Clean water is the world’s most precious commodity. Even though 70% of the earth is covered in water only 1% is drinkable. Building codes help safeguard this precious resource for future generations by enforcing proper construction and conservation. The International Code Council, along with countless municipalities across the country, work day in and day out to protect our water supply. Because of the work of our inspectors here in Raleigh, you can turn on the tap in your home and draw sufficient, clean water. 

As a homeowner or renter, you need to pay attention to the water supply to your home even if your community offers water and sewage treatment. If there are faulty or no backflow protectors in your home, cross-contamination can happen even while residents are filling their backyard swimming pools, drawing some of the pool’s chlorine into the home.

So, what can you do to ensure our water remains drinkable while also ensuring there is an abundant supply? Try becoming more mindful of your water supply at home. Begin your day by conserving water while brushing your teeth and turn off the water while you brush. Check your toilets, faucets, and pipes for leaks regularly. Although, it may be tempting to spend a super long time in a hot and steamy shower after a hard day of work, it is recommended to help the planet by limiting showers to only five minutes.

Water conservation and efficiency has become increasingly important in recent years due to water scarcity, droughts and water contamination in many areas of the world. Recent events such as the Flint, Michigan water crisis and drought in the western United States are shining the spotlight on a growing global issue.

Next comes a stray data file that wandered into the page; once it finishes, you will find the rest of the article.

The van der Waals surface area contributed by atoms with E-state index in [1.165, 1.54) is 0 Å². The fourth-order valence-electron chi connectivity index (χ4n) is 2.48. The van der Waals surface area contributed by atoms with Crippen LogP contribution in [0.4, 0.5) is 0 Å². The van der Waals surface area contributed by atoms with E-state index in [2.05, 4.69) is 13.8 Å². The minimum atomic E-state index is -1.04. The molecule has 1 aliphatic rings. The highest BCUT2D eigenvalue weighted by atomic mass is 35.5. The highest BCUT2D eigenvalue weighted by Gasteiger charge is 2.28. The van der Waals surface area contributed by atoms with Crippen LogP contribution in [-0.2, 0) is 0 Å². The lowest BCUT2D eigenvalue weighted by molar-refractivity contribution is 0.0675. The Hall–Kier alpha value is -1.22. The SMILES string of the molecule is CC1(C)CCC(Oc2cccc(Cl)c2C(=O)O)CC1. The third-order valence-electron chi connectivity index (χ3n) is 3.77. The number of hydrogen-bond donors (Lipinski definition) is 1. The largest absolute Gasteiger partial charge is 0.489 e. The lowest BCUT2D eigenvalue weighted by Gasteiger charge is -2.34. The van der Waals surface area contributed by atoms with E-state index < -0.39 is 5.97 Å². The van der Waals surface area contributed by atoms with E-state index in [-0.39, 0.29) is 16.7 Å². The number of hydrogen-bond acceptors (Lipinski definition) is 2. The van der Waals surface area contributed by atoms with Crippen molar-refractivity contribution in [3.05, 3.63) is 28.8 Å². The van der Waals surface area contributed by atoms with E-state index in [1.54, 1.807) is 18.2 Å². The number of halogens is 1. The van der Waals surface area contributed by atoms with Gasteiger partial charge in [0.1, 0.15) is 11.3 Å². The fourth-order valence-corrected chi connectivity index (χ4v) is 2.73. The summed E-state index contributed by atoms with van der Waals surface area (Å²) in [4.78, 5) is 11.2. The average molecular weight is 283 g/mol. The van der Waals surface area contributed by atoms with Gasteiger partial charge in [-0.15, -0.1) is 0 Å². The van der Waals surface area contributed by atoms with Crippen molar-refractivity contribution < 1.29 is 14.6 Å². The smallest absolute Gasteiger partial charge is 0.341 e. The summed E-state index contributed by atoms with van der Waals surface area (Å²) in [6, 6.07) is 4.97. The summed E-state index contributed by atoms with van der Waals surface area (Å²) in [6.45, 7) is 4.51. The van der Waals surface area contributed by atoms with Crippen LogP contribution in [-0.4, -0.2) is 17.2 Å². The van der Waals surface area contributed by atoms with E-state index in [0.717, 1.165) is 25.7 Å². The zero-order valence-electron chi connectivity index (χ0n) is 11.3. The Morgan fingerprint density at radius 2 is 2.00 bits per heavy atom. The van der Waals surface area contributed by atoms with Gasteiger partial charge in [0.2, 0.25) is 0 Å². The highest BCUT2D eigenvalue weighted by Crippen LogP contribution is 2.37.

The U.S. Environmental Protection Agency’s (EPA’s) WaterSense Program is a major water efficiency initiative based in the U.S. This important initiative was developed to help consumers identify water efficient products that meet EPA’s criteria for efficiency and performance. Since its creation in 2006, WaterSense has conserved more than 2.7 trillion gallons of water and saved American families $63.8 billion in water and energy bills, according to the EPA.

Here are some additional tips for conserving water at home:

1. Don’t flush trash down the toilet. Five to seven gallons of water is wasted every time you flush a cigarette butt, facial tissue or other small bit of trash

2. Install water-saving shower heads and low flow faucet aerators

3. Use your water meter to check for hidden water leaks

4. Insulate your water pipes

5. Only wash clothes and run the dishwasher when there is a full load

6. Don’t leave the water running when washing dishes by hand

This blog was written by Alicia Thomas. She is a Planner in the Development Services Land Development Division.